Web scraping is a relatively recent invention intended to greatly simplify the lives of everyone who, in one way or another, faces the need to collect data online.
Scrapingis a technology that uses scripts to enter the site under the guise of a regular user and collects information on pre-established parameters. Thus, it is possible to extract, process, organize, and save (in plain text format) the data of thousands of web pages within minutes.
In the most general form, Web Scraping of data refers to a method in which a computer program extracts data from information source created by another program. Data cleanup usually manifests itself in the process of using an application to obtain valuable information from the website.
Why scrape the website data?
As a rule, companies don’t want their unique content to be downloaded and reused for unauthorized purposes. As a result, they don’t provide all the data through a consumable API or another readily available resource. Scrapers, on the other hand, are interested in obtaining website data regardless of any attempts to restrict access. As a result, web scraping is trying to outplay different content protection strategies.
The process of web scraping is quite simple, although its implementation can be complex. It occurs in 3 steps:
- First, the piece of code used to extract the information sends an HTTP GET request to a specific website.
- When a website responds, scraper analyzes the HTML document for a specific data template.
Once the data is extracted, it is converted to any specific format developed by the scraper author.
Web scraping for marketing (and more)
Sometimes you need to retrieve data from web pages and store it in a structured way. In fact, data extraction is what a person does when going to the site. The user “scrapes” the data he/she needs, “puts” them in the cortex, and maybe even “divides” them into the cells, columns, etc. Web scraping is the same thing.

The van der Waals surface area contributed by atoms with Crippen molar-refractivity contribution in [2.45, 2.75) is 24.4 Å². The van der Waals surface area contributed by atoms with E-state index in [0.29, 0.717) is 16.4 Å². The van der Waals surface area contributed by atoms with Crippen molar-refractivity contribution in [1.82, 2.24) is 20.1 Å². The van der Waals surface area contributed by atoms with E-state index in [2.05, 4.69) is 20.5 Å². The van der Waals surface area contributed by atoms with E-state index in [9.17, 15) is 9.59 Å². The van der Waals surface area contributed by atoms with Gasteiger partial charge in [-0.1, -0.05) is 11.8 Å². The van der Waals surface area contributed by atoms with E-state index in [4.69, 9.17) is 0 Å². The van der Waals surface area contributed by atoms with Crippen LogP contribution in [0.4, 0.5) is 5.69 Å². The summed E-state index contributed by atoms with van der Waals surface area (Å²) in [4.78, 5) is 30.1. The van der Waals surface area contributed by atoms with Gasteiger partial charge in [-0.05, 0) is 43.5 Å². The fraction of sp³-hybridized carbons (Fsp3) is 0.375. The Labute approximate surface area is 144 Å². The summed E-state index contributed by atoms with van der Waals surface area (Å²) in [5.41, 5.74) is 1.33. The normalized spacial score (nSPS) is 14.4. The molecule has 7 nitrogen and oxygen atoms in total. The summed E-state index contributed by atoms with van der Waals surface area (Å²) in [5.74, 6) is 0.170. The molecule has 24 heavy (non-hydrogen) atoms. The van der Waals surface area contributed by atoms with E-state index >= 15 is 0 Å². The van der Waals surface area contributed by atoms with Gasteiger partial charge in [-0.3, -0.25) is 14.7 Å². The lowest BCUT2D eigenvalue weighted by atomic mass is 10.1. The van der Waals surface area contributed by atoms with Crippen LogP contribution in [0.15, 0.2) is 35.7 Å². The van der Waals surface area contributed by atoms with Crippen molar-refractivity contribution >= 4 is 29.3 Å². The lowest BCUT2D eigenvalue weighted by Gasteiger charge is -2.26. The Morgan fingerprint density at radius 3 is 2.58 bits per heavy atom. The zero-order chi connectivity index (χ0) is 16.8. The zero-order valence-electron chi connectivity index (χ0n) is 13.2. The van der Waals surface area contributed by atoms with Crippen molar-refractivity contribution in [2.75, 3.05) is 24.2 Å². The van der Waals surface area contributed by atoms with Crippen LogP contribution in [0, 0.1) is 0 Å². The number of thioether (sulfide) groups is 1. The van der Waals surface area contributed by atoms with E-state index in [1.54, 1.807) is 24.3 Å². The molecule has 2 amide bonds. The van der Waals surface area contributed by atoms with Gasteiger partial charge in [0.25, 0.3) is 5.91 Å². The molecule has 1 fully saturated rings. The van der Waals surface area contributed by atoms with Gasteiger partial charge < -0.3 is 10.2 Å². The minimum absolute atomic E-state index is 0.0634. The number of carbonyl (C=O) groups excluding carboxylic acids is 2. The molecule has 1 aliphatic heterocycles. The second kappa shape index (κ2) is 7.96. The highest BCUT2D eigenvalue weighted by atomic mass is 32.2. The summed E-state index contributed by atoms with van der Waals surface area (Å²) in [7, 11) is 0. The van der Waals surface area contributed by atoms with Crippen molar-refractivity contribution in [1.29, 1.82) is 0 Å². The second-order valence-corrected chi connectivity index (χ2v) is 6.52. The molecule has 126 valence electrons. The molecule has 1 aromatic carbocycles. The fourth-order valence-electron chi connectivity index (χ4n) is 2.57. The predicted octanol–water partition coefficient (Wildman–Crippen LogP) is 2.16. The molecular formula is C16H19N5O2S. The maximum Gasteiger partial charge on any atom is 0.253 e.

A script is created that simulates the user, goes to the site under the guise of a browser, receives the HTML code of the page (just as the user’s browser would do), but doesn’t collect the page from it, but pulls out the necessary text information, classifies and it arranges it into cells. This script is usually called web parser.
Possible scenarios for using web scraping tools:
- Data collection for market research.
- Extraction of contact information (email addresses, phone numbers, etc.) from different sites to create your own lists of suppliers, manufacturers, or other persons of interest.
- Downloading solutions from Q&A sites to enable offline reading or storage of data from different sites, thus reducing dependence on Internet access.
- Search for jobs or vacancies.
- Tracking the prices of goods in different stores.
- Creation of the lists of suppliers, manufacturers, sellers, etc. for commercial use. Contact information is extracted from various sites.
- Collection of targeted information for market research.
- Search for vacancies or employees.
- Monitoring and comparison of the prices of goods in different stores.
- Reducing dependence on Internet access to download data from various websites for the possibility of offline reading.
To optimize retail prices, companies create entire departments engaged in scraping. They collect price data from all over the Internet: from shoe retailers to industrial equipment, and use machine learning algorithms to help their customers decide how much to pay for different products.
Scraping may seem ominous, but it’s a part of working online. Search engines also use scraping of web pages to index them. And academics and journalists use software to collect data. Some use the service “Brand intelligence.” In this way, they find out which retailers charge for their products to make sure they comply with price agreements.
Thus, it can be concluded that the use of web scraping in marketing allows you to determine the main goals of the company, create advertising maneuvers and build a promotion strategy, as well as identify strengths and weaknesses and be a competitive organization in the market.